Scripps Networks Interactive Inc., the television home of Paula Deen’s mashed potatoes, is poised to lure bids even with the stock at a record high now that the controlling family trust has disbanded.
The owner of the Travel Channel, HGTV and most of the Food Network has the second-fastest projected sales growth through 2015 among 13 U.S. media companies valued at $1 billion or more, according to data compiled by Bloomberg. Scripps Networks, which split from E.W. Scripps Co.’s newspaper assets in 2008, also offers the industry’s highest return on assets at 14 percent.
The $9.5 billion corporation’s revenue outlook justifies a premium of 30 percent or more, according to Carne Capital LLC. Edward Jones & Co. said buyers will likely emerge given the end last week of the Edward W. Scripps Trust, which had 93.5 percent of the voting rights. Walt Disney Co., owner of sports network ESPN, should be drawn to Scripps Networks as a way to add more female-friendly content, said Citigroup Inc. and Macquarie Group Ltd., which also sees Time Warner Inc. as a potential acquirer.
Scripps Networks “probably belongs in a larger entity,” Amy Yong, a New York-based analyst at Macquarie, said in a telephone interview. The dissolution of the family trust last week “puts Scripps into play,” she added. “Anyone who doesn’t have kind of female-centric or lifestyle-centric content would want to own this.”
Mark Kroeger, a spokesman for Scripps Networks, declined to comment on whether the company had been approached by any buyers or would be open to a sale.
Scripps Networks traces its roots to 1878 when Edward W. Scripps founded the Penny Press in Cleveland. In 2007, newspaper owner E.W. Scripps Co. decided to split off its cable-television assets, and the new company, known as Scripps Networks, became publicly traded the next year. The channels owned by Knoxville, Tennessee-based Scripps Networks -- HGTV, the Travel Channel, DIY Network, the Cooking Channel, Great American Country, and 69 percent of the Food Network -- focus on topics such as cooking, gardening, housing and travel.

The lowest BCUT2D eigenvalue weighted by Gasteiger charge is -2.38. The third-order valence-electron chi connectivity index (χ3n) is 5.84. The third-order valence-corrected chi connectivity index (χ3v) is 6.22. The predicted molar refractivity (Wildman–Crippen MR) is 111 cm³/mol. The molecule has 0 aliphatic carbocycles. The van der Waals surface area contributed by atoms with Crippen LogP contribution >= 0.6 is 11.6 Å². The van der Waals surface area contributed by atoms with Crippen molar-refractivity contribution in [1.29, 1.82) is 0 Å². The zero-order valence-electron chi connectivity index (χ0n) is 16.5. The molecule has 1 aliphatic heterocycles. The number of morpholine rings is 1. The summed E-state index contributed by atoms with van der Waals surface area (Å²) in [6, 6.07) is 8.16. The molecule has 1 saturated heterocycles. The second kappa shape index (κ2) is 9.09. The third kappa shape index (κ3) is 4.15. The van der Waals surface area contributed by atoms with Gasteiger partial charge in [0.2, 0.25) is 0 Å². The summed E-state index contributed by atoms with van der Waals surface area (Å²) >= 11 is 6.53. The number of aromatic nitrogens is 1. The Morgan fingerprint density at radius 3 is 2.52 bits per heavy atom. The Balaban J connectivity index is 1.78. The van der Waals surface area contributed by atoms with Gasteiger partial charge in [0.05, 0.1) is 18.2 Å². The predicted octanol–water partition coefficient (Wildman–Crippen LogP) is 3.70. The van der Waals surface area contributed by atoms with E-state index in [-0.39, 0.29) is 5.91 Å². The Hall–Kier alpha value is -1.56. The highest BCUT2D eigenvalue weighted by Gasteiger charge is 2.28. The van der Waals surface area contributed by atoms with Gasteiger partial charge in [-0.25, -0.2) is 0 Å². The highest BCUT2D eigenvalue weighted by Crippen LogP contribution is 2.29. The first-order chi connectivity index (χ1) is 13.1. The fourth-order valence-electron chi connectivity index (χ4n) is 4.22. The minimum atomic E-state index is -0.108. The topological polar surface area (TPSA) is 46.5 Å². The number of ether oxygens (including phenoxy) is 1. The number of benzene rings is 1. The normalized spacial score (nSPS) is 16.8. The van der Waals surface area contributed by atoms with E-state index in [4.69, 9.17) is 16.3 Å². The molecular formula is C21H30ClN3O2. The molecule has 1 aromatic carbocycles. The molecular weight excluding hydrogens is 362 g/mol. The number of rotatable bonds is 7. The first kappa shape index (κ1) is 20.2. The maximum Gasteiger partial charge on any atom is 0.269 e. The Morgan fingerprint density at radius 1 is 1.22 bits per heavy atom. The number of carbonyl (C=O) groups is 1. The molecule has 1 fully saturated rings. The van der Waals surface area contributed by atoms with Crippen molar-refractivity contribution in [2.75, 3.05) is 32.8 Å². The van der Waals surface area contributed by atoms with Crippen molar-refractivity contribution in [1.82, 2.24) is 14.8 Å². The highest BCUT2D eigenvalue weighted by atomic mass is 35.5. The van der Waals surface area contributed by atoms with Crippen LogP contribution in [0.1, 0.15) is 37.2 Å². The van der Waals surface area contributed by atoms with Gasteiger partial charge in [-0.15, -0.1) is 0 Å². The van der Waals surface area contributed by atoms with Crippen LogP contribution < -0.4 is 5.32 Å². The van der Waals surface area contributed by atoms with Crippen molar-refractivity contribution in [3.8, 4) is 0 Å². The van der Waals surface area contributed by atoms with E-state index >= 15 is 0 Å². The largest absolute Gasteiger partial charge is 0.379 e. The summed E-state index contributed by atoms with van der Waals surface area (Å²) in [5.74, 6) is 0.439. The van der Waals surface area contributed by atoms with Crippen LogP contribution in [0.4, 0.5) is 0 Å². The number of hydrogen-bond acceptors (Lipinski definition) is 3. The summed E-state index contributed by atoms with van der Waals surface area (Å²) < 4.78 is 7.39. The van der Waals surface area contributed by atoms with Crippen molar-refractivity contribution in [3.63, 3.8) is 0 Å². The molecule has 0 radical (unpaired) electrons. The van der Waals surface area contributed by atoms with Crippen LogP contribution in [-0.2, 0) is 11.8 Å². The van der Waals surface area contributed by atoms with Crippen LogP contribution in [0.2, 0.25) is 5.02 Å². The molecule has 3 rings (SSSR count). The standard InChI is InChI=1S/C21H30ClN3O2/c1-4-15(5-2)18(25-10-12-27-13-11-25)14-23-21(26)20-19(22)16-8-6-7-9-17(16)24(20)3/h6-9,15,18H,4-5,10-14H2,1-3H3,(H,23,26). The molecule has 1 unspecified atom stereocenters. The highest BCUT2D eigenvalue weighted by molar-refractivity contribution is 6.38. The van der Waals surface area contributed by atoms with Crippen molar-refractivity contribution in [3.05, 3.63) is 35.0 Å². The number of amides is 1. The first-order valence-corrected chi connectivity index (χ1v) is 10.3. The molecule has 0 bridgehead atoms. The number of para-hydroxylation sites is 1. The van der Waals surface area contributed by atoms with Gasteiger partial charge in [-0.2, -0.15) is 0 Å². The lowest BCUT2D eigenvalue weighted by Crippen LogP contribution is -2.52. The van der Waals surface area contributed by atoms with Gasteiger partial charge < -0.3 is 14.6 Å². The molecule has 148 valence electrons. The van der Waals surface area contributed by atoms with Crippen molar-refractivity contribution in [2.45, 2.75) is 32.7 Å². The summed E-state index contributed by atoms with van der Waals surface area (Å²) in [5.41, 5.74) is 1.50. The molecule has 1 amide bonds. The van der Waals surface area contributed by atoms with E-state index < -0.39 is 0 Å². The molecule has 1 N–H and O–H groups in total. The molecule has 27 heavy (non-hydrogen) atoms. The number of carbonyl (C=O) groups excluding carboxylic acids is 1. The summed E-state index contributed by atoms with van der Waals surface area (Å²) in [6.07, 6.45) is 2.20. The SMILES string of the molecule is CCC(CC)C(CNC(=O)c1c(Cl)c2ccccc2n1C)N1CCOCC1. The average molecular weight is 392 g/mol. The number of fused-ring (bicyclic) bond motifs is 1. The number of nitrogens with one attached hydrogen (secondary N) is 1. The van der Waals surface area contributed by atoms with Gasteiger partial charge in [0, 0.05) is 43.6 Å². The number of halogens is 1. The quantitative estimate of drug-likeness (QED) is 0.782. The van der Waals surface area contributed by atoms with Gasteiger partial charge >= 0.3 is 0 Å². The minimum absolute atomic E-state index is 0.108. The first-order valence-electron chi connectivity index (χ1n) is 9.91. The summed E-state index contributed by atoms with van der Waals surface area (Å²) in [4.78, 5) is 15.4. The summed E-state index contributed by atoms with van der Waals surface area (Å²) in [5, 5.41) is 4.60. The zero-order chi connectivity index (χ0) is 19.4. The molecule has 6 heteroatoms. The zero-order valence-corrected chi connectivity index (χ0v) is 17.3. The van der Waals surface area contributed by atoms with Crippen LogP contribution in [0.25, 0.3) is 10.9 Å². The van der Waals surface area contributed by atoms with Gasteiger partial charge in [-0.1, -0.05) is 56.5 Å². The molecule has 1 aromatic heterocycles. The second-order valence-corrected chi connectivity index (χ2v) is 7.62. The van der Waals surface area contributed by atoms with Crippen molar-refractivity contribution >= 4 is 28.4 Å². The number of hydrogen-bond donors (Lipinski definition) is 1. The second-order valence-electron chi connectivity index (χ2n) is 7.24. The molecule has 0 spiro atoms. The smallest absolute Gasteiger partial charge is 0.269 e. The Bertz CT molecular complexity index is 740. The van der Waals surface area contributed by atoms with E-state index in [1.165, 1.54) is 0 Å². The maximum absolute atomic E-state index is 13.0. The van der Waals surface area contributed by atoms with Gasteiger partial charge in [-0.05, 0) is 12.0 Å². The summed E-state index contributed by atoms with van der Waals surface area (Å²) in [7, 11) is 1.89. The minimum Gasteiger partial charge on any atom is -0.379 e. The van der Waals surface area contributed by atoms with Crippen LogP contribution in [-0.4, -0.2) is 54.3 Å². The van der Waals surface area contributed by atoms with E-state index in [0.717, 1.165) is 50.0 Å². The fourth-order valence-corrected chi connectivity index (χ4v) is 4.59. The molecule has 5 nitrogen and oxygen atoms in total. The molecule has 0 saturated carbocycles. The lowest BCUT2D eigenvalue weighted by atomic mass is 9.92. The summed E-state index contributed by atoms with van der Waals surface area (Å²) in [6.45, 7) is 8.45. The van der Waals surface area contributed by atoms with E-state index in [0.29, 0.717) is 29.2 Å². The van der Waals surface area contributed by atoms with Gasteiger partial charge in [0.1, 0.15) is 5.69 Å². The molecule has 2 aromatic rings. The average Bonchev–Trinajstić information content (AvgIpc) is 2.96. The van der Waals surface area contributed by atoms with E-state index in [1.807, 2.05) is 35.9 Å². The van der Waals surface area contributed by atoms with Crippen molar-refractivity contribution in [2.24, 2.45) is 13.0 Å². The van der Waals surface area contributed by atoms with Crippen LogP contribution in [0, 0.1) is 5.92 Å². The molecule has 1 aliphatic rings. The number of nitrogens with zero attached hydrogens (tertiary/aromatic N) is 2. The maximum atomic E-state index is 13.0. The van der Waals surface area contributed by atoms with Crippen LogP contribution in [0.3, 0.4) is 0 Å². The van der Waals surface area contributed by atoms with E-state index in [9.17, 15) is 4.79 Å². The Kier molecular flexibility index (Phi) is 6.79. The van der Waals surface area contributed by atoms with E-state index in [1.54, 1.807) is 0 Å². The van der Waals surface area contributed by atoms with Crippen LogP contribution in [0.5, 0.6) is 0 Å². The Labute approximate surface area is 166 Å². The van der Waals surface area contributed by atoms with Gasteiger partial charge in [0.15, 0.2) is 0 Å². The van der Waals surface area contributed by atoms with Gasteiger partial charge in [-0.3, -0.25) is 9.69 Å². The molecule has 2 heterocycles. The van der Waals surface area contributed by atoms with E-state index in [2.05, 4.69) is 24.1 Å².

The family trust is being dissolved because of the death of Robert P. Scripps, a grandson of the founder, according to an Oct. 19 statement. The trust’s holdings, including 28.4 percent of Scripps Networks’s publicly traded Class A common shares and 93.5 percent of the voting shares as of Sept. 30, will now be distributed to descendants of Edward W. Scripps.
Cable-channel owners such as Scripps Networks generate revenue through two primary sources: fees from pay-TV operators such as DirecTV and Comcast Corp. that carry their stations, and advertising sales. Companies like Scripps Networks and Viacom Inc., which owns MTV and Nickelodeon, negotiate fees for their networks in bundles and rely on selling high volumes of advertising since they usually receive lower rates than big broadcast networks such as CBS Corp. and News Corp.’s Fox.
Scripps Networks’s content is “all pay-TV-based, so that in and of itself I think is a very attractive business model because you’re getting paid for that subscription fee -- very recurring revenue -- in addition to advertising,” Robin Diedrich, a St. Louis-based analyst at Edward Jones, said in a phone interview.
Scripps Networks is offering potential buyers one of the fastest growth rates in the industry. Revenue will increase 23.9 percent between 2012 and 2015, according to the average of analysts’ estimates compiled by Bloomberg. That’s faster than 11 of 12 similar-sized U.S. media peers, trailing only Discovery Communications Inc.’s 24.1 percent rate, and compares with a median of 14.8 percent, the data show.
The company, with shows from Deen’s “Paula’s Home Cooking” to “Diners, Drive-Ins and Dives” and “House Hunters,” is also proving more effective at generating profits off its assets with its return on assets of 14 percent, more than double the peer median of 5.9 percent.